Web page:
Patients have been indoctrinated that the cause of their heart disease/artery disease is from consuming fats… those bad ones which are portrayed as building up inside of arteries, causing blockages and heart attacks/strokes. To say that this has been simply a marketing ploy to scare people into taking drugs is an over simplification. However there is new work being done now to attempt to identify, early, when insulin spikes are doing damage to the body (? vascular system) – not only for diabetes diagnosis. Fats, per se (excluding trans-fats) are not responsible for insulin/sugar spikes – however carbohydrates are….. this… Read more »

Andy
Guest
Andy

hi doc. I am 47, non smoker, no family history but i have subclinical hypothyroidism. Due to high LDL of 211 and cholesterol 253, I run extra tests my self. Here are the results, HDL 59.5, I am homozygous C677T mutation, APO P 115, LpA 9.2, HSCRP 0,7, LP-PLA2 293, homocystein3 18 but lowered to 13 in one month with vitamins, HBA 1 C 5,3, interleukin 1 below 5 and interleukin 6 below 1.5, fasting gloucose 100, MPO < 1:10, BNP 21, CoQ10 1510, small LDL-P 482, LDL size 21.9, HDL-P total 23.3, LDL-P 2146, LP-IR 42, LDL-C 174, Carotides… Read more »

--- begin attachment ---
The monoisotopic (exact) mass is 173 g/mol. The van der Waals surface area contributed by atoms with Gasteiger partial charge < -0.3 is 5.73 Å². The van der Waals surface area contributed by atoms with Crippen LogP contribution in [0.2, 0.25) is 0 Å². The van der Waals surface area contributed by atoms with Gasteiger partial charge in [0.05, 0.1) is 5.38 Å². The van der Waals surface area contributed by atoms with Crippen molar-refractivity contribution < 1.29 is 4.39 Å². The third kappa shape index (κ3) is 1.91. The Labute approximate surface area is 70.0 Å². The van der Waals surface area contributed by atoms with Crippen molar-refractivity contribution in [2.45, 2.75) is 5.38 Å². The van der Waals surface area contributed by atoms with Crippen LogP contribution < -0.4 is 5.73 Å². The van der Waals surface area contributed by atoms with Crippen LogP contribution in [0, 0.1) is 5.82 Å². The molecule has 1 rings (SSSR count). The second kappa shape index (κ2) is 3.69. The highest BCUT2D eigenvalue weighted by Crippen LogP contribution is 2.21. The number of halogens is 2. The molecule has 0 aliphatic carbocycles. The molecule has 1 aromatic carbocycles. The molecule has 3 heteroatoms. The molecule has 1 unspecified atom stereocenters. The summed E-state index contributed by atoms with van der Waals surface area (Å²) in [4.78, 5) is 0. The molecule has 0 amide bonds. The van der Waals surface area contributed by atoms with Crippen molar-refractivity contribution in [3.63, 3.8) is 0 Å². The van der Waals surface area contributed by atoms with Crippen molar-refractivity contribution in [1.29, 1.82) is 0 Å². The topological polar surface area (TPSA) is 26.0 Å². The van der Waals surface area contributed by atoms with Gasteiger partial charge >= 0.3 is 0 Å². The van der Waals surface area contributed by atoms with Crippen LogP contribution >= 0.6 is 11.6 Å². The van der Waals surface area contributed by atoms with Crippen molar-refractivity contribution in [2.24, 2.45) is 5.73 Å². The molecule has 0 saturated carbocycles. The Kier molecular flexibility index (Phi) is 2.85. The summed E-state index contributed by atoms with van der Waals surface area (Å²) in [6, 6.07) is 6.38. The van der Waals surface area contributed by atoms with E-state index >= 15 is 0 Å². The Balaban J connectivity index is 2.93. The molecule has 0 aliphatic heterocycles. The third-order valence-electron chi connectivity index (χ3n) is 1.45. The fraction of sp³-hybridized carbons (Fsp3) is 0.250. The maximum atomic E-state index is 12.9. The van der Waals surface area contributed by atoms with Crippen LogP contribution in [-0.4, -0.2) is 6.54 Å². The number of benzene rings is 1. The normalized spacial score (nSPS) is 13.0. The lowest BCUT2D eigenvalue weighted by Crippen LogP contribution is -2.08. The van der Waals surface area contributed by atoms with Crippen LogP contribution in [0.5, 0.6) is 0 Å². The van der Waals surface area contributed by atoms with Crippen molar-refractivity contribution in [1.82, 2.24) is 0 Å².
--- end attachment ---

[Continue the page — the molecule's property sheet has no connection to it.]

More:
Michaelpaul
Guest
Michaelpaul

Is coconut oil(virgin cold pressed) good to take…a tablespoon a day for heart health or is it too much saturated fat?

Michaelpaul1
Guest
Michaelpaul1

Is virgin cold pressed coconut oils safe to take by mouth…one tablespoon a day…for heart health?

Axel F Sigurdsson
Admin
Axel F Sigurdsson

I’m not aware of any studies suggesting that coconut oils will improve heart health or reduce the risk of heart disease. I also don’t know of any evidence indicating that coconut oils are harmful. So, like so much else in the world of diet and nutrition we really don’t know. Sometimes other factors have to be taken into account, such as body weight, family history, metabolic status and blood lipids. So, my honest answer to your honest question is: “I don’t know” 🙂

Michaelpaul
Guest
Michaelpaul

Thanks for the quick reply Doctor…I appreciate the info you provide here…

Sandy Brown
Guest
Sandy Brown